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technical specialism in cross-border commercial law

Commercial lawyers can no longer afford to be tied to their home jurisdictions’ apron strings – they must take on the global village by expanding their awareness of cross- border legal issues.

That potentially career-saving advice comes from the top levels of the administration of the joint International Bar Association-College of Law LLM in International Legal Practice. The organisers stress that nuts-and-bolts black-letter law is at the heart of the LLM course, which is geared to give graduates a competitive edge in the increasingly global practice of commercial law.

‘If you are an international lawyer or a lawyer at a large commercial law firm, you can’t simply say: “I just do English law.” It just doesn’t work like that anymore,’ warns Martin Smith, the college’s head of business development.

Technical study

Course administrators point out that the five-year old LLM provides students with a fine-tuned specialisation in cross-border law, with the recently launched full-time course being even more steeped in technical study.

Its six modules – business, finance and the legal services market, international intellectual property, international competition and anti-trust, international mergers and acquisitions, international joint ventures, and international arbitration practice – all lean strongly towards the study of cross-border issues. Which means that while the modules all examine the law from a UK perspective, they also focus substantially on other major jurisdictions. For example, the M&A module concentrates significantly on the US jurisdictions, while the competition module has a heavy dose of EU and US law.

Indeed, the competition module is especially illustrative of this approach. It focuses heavily on areas such as articles 101 and 102 of the Treaty on the Functioning of the EU and also on major US legislation such as the Sherman Anti-trust Act, which, while more than 100 years old, is still highly relevant to all businesses doing cross- border deals in America.

But the LLM’s competition module doesn’t simply focus on the two huge jurisdictions of the EU and US – it also delves into regulatory issues in Australia and South Africa.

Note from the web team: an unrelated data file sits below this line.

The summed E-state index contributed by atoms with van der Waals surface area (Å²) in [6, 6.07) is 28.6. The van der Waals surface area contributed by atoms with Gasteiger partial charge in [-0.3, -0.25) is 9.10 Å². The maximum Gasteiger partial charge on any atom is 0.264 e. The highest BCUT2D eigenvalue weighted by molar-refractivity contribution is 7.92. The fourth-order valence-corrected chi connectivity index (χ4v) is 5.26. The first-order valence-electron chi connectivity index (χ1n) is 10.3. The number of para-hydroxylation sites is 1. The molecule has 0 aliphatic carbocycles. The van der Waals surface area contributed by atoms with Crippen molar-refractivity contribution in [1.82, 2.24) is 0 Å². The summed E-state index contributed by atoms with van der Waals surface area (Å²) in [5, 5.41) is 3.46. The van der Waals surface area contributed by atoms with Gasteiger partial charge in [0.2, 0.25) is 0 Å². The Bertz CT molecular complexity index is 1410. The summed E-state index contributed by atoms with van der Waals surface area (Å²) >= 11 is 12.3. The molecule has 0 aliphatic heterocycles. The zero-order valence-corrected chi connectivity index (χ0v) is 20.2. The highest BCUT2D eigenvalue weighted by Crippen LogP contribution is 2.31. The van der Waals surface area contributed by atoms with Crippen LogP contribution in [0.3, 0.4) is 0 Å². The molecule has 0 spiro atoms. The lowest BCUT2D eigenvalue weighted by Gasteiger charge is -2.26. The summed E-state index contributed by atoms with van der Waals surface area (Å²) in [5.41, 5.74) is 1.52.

Merger regimes

The M&A field is another example of the international black-letter law focus of the LLM. As Mr Smith explains, these days only the smallest mergers do not involve cross-border issues. ‘The chances are that if they are of a certain size,’ he says, ‘there is a high probability that those mergers will have to be cleared by the relevant authorities in numerous jurisdictions – the US, Europe, China, just to name the most obvious. So the LLM provides a strong and invaluable grounding in how those regimes work, for example, around the highly complex threshold rules in each jurisdiction, which are especially difficult in the European context.’

For Mr Smith, the issue is not one of multiple qualifications, but of gaining a sufficient multi-jurisdictional

‘Historically, lawyers had some depth of knowledge of different subjects, now they need a great deal of depth in a narrow subject area but in a wider number of jurisdictions.’

And a wider breadth of knowledge is exactly what the course administrators maintain is what students will receive from the full-time, face-to-face London-based LLM.

grounding so that lawyers can make educated and informed decisions.

‘Today’s commercial lawyers don’t all need to be specialists in cross-border fields,’ he says. ‘For example an EU competition lawyer needn’t also be a specialist in American anti-trust law. But that lawyer needs to know the issues sufficiently well so he can contact an American specialist. An English lawyer won’t be qualified to advise on the intricacies of the US anti-trust law, but the LLM will have put that person in a position where he can recognise the issues and then go to the right US expert.

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